We’ve been having, let’s say, some “interesting” interactions with folks, when we asked them to talk about their innovative experiences with finance and accounting BPO.
What’s been a tad disturbing, is how many have tried to pass up any mild form of progress as “innovation”. Our lieutenant entrusted with plowing through these case studies is Bruce McCracken, who shares some of his recent experiences with us, when trying to explain what innovation actually entails. Over to you Dr Bruce…
Ask six people what represents innovation and you will get half a dozen answers. Three people discussing innovation will consist of a couple of people talking about two different things while the eyes of the third glaze over. Innovation is a term that epitomizes the semantic differential. But regardless of how it is interpreted, it is a very important element for potential buyers of BPO services.
Innovation is the cornerstone of our forthcoming report, “Reaching New Performance Thresholds with Managed Finance Services: Real-world Experiences”. As we progress, our contacts with providers have shown considerable variance in the perceptions of what innovation entails.
Some providers feel that if a solution is new for a particular client, then it is innovative. But what is new to that buyer may not be new to the industry. An example would be digitizing documents utilizing OCR technology to move from a paper-based system. A late adopting client may see this change as transformational (which it is) and the greatest thing since sliced bread. But others in the industry may view it as being as old as sliced bread. In point of fact, I had OCR software on my Macintosh home computer in the early nineties.
The American Heritage Dictionary defines innovation as something newly introduced. Innovation has many synonyms: change, alteration, revolution, upheaval, transformation, metamorphosis, breakthrough; new measures, new methods, modernization, novelty, newness; creativity, originality, ingenuity, inspiration, inventiveness; informal – a shake up.
Irrespective of how it is defined, innovation is high on the priority lists of potential buyers, when it comes to selecting a future service provider, as shown in our March 2010 report, The IT and Business Process Outsourcing Industry Landscape in 2010:
While on the surface, it may appear that transformation and innovation are only secondary considerations, when it comes to selecting a service provider. However, when you take into account that most service providers are offering similar solutions at similar prices, it is the providers’ proven ability to provide an innovative outsourcing experience that is fast-becoming a major decision-swayer.
So how are we defining it?
Innovation involves going beyond cost savings and transactional work to create added value to the client for business advantage, by deploying new and creative methods. There are many forms it can take, including:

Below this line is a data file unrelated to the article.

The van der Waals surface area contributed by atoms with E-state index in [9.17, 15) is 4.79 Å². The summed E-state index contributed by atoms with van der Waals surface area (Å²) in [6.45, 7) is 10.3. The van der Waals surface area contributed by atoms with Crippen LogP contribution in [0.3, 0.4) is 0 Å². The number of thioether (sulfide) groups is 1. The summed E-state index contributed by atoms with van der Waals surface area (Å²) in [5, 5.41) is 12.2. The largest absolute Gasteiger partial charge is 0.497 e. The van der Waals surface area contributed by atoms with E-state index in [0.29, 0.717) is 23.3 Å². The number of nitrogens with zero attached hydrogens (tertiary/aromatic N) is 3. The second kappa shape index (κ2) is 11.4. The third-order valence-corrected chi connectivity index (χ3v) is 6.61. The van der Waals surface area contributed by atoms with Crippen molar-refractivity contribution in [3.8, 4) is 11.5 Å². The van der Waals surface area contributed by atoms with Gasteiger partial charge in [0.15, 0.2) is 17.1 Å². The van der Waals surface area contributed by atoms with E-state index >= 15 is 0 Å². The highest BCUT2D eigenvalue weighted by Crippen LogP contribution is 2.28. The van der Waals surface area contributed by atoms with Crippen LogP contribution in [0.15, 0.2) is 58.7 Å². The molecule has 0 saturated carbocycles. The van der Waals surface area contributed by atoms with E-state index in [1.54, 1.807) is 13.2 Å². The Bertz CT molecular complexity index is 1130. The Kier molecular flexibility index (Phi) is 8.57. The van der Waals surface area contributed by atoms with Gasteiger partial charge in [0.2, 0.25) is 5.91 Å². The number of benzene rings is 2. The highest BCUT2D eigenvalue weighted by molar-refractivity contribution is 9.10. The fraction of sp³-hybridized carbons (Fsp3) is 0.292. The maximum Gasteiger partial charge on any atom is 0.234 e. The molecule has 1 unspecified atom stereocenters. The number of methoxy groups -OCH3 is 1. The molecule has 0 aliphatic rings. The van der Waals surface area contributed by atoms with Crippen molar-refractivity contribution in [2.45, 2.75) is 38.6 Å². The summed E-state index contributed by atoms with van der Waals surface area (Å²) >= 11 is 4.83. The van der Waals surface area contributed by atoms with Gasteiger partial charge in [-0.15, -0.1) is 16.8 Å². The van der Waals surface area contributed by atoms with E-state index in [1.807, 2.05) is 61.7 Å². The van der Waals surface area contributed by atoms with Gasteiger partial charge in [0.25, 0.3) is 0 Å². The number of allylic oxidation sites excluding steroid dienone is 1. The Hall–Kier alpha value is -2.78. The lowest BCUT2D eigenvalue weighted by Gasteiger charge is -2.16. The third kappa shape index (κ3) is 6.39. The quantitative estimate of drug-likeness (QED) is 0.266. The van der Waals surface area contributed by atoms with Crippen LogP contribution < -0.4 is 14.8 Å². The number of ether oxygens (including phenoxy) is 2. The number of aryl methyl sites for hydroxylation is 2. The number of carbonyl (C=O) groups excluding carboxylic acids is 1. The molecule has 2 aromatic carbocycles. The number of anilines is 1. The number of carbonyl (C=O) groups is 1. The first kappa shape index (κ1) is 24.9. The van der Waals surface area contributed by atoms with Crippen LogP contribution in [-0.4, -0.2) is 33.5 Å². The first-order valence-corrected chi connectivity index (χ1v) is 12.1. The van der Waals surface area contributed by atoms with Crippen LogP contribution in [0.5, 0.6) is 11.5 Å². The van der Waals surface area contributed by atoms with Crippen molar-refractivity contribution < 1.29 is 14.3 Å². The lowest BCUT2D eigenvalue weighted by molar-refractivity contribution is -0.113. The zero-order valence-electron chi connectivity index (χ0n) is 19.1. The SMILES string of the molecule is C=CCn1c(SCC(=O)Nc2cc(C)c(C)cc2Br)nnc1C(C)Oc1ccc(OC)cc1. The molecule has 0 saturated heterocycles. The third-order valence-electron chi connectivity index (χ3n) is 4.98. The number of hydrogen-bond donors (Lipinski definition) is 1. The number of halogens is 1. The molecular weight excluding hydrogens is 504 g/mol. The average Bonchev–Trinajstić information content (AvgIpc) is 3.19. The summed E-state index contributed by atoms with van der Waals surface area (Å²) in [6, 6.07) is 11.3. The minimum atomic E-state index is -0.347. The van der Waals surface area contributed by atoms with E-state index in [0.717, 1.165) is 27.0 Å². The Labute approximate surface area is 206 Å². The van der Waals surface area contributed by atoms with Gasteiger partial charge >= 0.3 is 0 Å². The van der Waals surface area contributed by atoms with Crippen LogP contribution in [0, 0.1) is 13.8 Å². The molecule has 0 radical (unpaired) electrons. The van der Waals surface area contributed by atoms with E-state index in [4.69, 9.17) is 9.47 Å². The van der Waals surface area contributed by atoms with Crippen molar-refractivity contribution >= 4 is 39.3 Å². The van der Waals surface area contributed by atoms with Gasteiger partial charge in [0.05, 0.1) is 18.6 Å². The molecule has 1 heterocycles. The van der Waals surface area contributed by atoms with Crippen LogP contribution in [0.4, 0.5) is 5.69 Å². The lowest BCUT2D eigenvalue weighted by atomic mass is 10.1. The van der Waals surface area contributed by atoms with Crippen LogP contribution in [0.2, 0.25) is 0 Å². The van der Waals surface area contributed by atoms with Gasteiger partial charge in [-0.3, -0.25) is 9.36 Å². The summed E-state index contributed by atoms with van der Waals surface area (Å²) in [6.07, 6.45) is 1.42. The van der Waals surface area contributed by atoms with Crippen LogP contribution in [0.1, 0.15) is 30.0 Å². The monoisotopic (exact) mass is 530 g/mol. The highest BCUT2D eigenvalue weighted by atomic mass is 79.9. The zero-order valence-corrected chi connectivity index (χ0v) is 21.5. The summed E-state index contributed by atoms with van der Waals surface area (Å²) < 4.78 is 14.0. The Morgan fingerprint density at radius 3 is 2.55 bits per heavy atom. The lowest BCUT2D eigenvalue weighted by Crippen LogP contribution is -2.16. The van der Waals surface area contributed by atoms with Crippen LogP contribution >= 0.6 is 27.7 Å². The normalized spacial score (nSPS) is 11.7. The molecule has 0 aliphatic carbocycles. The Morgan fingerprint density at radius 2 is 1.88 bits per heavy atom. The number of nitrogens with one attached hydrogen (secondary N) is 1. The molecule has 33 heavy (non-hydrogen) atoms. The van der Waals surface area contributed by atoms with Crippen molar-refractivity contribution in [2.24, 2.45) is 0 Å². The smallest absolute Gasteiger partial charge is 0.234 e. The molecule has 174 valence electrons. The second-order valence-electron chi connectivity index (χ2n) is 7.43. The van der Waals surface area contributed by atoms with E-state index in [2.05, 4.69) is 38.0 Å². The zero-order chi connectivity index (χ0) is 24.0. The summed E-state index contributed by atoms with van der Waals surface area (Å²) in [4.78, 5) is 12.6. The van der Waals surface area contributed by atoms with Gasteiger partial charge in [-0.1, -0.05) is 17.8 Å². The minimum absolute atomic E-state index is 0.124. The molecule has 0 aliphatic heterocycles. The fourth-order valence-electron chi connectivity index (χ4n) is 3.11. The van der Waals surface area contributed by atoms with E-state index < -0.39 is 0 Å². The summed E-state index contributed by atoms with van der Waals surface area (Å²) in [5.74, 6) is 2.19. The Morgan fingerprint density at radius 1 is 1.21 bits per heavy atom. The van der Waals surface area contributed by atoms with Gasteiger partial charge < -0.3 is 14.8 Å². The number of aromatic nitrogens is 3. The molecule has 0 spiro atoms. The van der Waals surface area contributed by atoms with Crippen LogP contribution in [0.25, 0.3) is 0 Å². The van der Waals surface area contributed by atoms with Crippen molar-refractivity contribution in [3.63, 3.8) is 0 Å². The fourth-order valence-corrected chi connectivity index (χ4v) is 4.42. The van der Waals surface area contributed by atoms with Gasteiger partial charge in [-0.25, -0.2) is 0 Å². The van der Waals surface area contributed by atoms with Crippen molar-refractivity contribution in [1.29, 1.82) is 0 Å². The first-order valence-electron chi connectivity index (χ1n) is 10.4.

- Creating revenue streams and/or increasing cash flow
- Reducing processing time to close accounts
- Increasing process efficiencies and data accuracy
- Improving workflow to reduce the workload of buyer’s internal staff
- Increasing buyer’s visibility through business intelligence to identify inefficiencies and revenue leakages
- Unifying disparate systems across business units, product lines, geographies, and stakeholders
- Creating global finance/account processes to support global operations and decision-making
As an example, the worldwide recession spurred a need for organizations to be nimble with the resources available to rapidly seize opportunities for expansion or soften the blow. Many companies and/or business lines were either diners or dinner. In the areas of mergers and acquisitions as well as divestitures, the agility of the service provider in producing innovative solutions to new challenges was critical as many companies would have been caught flat footed otherwise.
A major global financial institution saw a need to offload some business lines entirely and exit certain geographies in others. Their F&A BPO provider was able to take on much of the heavy lifting in transitioning processes to the new owners thereby sweetening the value proposition for the acquiring organization.
Conversely, a global communications provider was able to exploit the opportunities afforded in the dynamic marketplace with seven acquisitions. The F&A BPO provider was able to consolidate the disparate accounting systems into the ERP through extensive experience to significantly enhance efficiency in a reduced timeframe. The client did not have the internal capacity or expertise to do this.
Another aspect of innovation involves doing things differently or creatively within the engagement. A major global IT enterprise teamed with its provider to change the fundamental governance and relationship structure to adapt to potential changes in the business environment. Empowered dedicated teams manage the relationship that involves gain share mechanisms to encourage innovation. The SLA of the seven-year deal is reset annually to provide flexibility in adapting to changes in marketplace and the client’s business needs.
These examples will be chronicled in detail, as will others, in our forthcoming report, “Reaching New Performance Thresholds with Managed Finance Services: Real-world Experiences”.
When it comes to innovation, it isn’t a matter of whether the bread is sliced, but rather if it is fresh, nutritious and tasty.